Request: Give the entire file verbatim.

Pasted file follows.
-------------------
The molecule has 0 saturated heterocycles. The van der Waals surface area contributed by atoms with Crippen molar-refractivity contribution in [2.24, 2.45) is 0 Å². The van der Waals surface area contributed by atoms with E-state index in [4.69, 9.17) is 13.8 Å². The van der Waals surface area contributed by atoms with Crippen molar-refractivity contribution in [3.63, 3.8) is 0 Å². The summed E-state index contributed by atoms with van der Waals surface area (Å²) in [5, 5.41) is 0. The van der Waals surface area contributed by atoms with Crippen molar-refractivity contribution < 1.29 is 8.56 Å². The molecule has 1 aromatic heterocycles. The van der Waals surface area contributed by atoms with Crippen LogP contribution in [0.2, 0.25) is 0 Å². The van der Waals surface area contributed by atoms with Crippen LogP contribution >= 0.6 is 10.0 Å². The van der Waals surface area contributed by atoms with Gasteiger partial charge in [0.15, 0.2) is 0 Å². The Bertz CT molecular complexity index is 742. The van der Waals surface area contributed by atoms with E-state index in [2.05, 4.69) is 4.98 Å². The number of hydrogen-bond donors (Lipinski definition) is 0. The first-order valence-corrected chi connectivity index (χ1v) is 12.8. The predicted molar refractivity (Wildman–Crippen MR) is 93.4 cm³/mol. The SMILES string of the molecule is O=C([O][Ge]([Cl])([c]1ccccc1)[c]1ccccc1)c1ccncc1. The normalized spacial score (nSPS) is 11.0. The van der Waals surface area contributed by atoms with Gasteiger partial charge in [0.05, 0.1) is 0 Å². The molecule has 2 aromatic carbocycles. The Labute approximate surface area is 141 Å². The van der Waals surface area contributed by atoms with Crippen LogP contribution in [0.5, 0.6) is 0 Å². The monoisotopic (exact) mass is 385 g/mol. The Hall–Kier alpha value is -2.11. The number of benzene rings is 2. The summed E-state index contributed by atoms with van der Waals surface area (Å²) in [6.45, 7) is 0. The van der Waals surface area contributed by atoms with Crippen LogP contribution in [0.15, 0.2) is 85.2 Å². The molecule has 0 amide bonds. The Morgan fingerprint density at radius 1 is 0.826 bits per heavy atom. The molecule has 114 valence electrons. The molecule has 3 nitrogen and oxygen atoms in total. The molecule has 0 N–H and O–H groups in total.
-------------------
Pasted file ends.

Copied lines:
The molecule has 0 saturated heterocycles. The van der Waals surface area contributed by atoms with Crippen molar-refractivity contribution in [2.24, 2.45) is 0 Å². The van der Waals surface area contributed by atoms with E-state index in [4.69, 9.17) is 13.8 Å². The van der Waals surface area contributed by atoms with Crippen molar-refractivity contribution in [3.63, 3.8) is 0 Å². The summed E-state index contributed by atoms with van der Waals surface area (Å²) in [5, 5.41) is 0. The van der Waals surface area contributed by atoms with Crippen molar-refractivity contribution < 1.29 is 8.56 Å². The molecule has 1 aromatic heterocycles. The van der Waals surface area contributed by atoms with Crippen LogP contribution in [0.2, 0.25) is 0 Å². The van der Waals surface area contributed by atoms with Crippen LogP contribution >= 0.6 is 10.0 Å². The van der Waals surface area contributed by atoms with Gasteiger partial charge in [0.15, 0.2) is 0 Å². The Bertz CT molecular complexity index is 742. The van der Waals surface area contributed by atoms with E-state index in [2.05, 4.69) is 4.98 Å². The number of hydrogen-bond donors (Lipinski definition) is 0. The first-order valence-corrected chi connectivity index (χ1v) is 12.8. The predicted molar refractivity (Wildman–Crippen MR) is 93.4 cm³/mol. The SMILES string of the molecule is O=C([O][Ge]([Cl])([c]1ccccc1)[c]1ccccc1)c1ccncc1. The normalized spacial score (nSPS) is 11.0. The van der Waals surface area contributed by atoms with Gasteiger partial charge in [0.05, 0.1) is 0 Å². The molecule has 2 aromatic carbocycles. The Labute approximate surface area is 141 Å². The van der Waals surface area contributed by atoms with Crippen LogP contribution in [0.5, 0.6) is 0 Å². The monoisotopic (exact) mass is 385 g/mol. The Hall–Kier alpha value is -2.11. The number of benzene rings is 2. The summed E-state index contributed by atoms with van der Waals surface area (Å²) in [6.45, 7) is 0. The van der Waals surface area contributed by atoms with Crippen LogP contribution in [0.15, 0.2) is 85.2 Å². The molecule has 0 amide bonds. The Morgan fingerprint density at radius 1 is 0.826 bits per heavy atom. The molecule has 114 valence electrons. The molecule has 3 nitrogen and oxygen atoms in total. The molecule has 0 N–H and O–H groups in total.